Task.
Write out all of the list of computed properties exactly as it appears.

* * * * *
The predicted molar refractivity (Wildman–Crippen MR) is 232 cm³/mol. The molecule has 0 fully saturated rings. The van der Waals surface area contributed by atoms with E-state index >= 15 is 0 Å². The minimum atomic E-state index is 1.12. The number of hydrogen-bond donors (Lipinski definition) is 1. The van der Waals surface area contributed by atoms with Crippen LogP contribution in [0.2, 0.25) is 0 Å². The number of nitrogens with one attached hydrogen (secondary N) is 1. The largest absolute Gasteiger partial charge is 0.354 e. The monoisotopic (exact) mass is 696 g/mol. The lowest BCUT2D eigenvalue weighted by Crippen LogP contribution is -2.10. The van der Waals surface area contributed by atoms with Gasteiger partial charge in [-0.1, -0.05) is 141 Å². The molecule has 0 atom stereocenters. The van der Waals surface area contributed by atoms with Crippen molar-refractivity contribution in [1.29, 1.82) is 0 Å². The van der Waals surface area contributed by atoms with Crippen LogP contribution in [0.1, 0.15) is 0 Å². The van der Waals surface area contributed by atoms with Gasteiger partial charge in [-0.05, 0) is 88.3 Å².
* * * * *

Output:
The predicted molar refractivity (Wildman–Crippen MR) is 232 cm³/mol. The molecule has 0 fully saturated rings. The van der Waals surface area contributed by atoms with E-state index >= 15 is 0 Å². The minimum atomic E-state index is 1.12. The number of hydrogen-bond donors (Lipinski definition) is 1. The van der Waals surface area contributed by atoms with Crippen LogP contribution in [0.2, 0.25) is 0 Å². The number of nitrogens with one attached hydrogen (secondary N) is 1. The largest absolute Gasteiger partial charge is 0.354 e. The monoisotopic (exact) mass is 696 g/mol. The lowest BCUT2D eigenvalue weighted by Crippen LogP contribution is -2.10. The van der Waals surface area contributed by atoms with Gasteiger partial charge in [-0.1, -0.05) is 141 Å². The molecule has 0 atom stereocenters. The van der Waals surface area contributed by atoms with Crippen molar-refractivity contribution in [1.29, 1.82) is 0 Å². The van der Waals surface area contributed by atoms with Crippen LogP contribution in [0.1, 0.15) is 0 Å². The van der Waals surface area contributed by atoms with Gasteiger partial charge in [-0.05, 0) is 88.3 Å².